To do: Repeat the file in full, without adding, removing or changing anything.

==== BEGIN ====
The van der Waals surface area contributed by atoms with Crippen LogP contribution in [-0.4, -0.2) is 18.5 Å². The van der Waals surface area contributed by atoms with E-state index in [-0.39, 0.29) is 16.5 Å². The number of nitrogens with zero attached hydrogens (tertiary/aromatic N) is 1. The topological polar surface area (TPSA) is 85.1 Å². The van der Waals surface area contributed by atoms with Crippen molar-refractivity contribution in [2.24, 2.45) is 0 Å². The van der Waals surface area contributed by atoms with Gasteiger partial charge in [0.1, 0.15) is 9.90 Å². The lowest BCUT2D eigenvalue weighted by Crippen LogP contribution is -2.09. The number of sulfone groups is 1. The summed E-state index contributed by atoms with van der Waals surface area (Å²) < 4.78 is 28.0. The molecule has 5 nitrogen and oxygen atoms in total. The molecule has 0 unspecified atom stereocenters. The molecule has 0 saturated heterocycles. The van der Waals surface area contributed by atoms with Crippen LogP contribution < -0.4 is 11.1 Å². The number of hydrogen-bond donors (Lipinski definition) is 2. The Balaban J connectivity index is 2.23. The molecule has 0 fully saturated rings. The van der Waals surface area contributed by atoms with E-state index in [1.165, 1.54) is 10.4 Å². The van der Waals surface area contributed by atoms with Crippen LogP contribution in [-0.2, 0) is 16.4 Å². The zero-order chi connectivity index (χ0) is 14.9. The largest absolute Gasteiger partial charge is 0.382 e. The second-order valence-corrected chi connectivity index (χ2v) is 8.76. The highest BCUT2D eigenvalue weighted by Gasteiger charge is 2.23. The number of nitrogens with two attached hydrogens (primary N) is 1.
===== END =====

The van der Waals surface area contributed by atoms with Crippen LogP contribution in [-0.4, -0.2) is 18.5 Å². The van der Waals surface area contributed by atoms with E-state index in [-0.39, 0.29) is 16.5 Å². The number of nitrogens with zero attached hydrogens (tertiary/aromatic N) is 1. The topological polar surface area (TPSA) is 85.1 Å². The van der Waals surface area contributed by atoms with Crippen molar-refractivity contribution in [2.24, 2.45) is 0 Å². The van der Waals surface area contributed by atoms with Gasteiger partial charge in [0.1, 0.15) is 9.90 Å². The lowest BCUT2D eigenvalue weighted by Crippen LogP contribution is -2.09. The number of sulfone groups is 1. The summed E-state index contributed by atoms with van der Waals surface area (Å²) < 4.78 is 28.0. The molecule has 5 nitrogen and oxygen atoms in total. The molecule has 0 unspecified atom stereocenters. The molecule has 0 saturated heterocycles. The van der Waals surface area contributed by atoms with Crippen LogP contribution < -0.4 is 11.1 Å². The number of hydrogen-bond donors (Lipinski definition) is 2. The Balaban J connectivity index is 2.23. The molecule has 0 fully saturated rings. The van der Waals surface area contributed by atoms with E-state index in [1.165, 1.54) is 10.4 Å². The van der Waals surface area contributed by atoms with Crippen LogP contribution in [-0.2, 0) is 16.4 Å². The zero-order chi connectivity index (χ0) is 14.9. The largest absolute Gasteiger partial charge is 0.382 e. The second-order valence-corrected chi connectivity index (χ2v) is 8.76. The highest BCUT2D eigenvalue weighted by Gasteiger charge is 2.23. The number of nitrogens with two attached hydrogens (primary N) is 1.